“It is a great book. However, you didn’t come here to talk about books with me. You don’t want to start something that you can’t escape.” She smiled. “So, what do I owe the pleasure of your company?”

Keep reading

Marry me, someday;
I’ll give you the moon.
I’ll carry your weight,
my precious astre,
      my little lune.

I’ll make you happy,
I’ll always make you swoon;
I’ll give you the world,
my sweet petite astre,
      my darling lune.

When I looked up into your
eyes, I knew it to be true;
every single word, always
led me back to you;
for I was your petite astre
and you, my shining lune.

Aster Lune

work statement, the origins of 'Girl As Weapon'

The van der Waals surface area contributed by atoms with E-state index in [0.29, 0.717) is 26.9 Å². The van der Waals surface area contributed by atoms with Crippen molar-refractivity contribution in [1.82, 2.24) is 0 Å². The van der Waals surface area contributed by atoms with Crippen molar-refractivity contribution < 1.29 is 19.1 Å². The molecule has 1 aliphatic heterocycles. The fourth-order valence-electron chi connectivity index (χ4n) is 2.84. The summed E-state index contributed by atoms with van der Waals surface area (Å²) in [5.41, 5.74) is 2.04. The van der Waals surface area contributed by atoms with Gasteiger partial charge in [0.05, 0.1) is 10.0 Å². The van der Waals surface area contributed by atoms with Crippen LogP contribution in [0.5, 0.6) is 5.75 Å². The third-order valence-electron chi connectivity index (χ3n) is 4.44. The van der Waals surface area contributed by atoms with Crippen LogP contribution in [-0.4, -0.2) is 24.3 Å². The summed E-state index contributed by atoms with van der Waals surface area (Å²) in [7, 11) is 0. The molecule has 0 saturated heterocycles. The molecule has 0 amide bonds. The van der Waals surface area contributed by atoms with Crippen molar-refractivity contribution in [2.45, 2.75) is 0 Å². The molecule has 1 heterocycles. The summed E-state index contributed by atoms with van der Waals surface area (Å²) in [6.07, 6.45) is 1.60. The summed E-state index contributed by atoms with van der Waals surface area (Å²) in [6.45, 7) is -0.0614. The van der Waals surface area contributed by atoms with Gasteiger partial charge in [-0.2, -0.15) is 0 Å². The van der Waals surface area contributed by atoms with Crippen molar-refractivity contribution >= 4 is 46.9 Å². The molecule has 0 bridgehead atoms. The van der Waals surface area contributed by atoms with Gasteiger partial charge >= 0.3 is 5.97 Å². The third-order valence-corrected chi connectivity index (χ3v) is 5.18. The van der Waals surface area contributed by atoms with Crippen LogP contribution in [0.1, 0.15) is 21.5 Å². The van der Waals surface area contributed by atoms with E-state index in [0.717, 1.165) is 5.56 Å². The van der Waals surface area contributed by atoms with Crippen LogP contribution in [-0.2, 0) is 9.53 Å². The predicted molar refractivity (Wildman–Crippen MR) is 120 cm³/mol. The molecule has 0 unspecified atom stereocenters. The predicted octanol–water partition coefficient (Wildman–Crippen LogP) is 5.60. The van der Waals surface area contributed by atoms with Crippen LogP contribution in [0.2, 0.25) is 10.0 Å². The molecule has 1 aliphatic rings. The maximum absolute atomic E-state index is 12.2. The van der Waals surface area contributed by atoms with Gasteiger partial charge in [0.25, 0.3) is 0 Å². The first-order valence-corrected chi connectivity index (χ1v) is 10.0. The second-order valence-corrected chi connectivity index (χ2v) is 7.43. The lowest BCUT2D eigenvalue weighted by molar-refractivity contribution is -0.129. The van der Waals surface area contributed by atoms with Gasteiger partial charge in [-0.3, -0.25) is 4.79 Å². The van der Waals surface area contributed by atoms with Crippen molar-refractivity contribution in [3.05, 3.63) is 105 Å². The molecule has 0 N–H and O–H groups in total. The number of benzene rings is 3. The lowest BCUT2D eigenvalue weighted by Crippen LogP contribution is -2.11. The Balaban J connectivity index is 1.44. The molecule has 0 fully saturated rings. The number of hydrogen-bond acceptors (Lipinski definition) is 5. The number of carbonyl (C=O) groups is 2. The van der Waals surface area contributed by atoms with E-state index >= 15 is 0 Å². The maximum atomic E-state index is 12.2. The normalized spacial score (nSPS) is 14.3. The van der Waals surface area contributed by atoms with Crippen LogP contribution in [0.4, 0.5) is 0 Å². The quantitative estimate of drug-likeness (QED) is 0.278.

The work began with an exploration of cliché phrases that have been widespread since the 1990s, once seen on t-shirts and caps they are now seeing a revival through websites such as Pinterest and Instagram. From ‘good girls go to heaven, bad girls go everywhere’ to ‘daddy’s little girl’ the texts serve to align the sharer with a demographic they can fit into. Utilizing this language I made advertising style pieces, creating my own text or using popular phrases I superimposed these onto images and tried to subvert the original meaning. In Truism style delivery I wanted to take the authoritative tone I see and absorb every day through ads, both online and in real life. ‘Violence can be hidden in softness’ was the seminal piece of text I wrote that made me depart from this stage of the research in an attempt deepen the materiality of the project.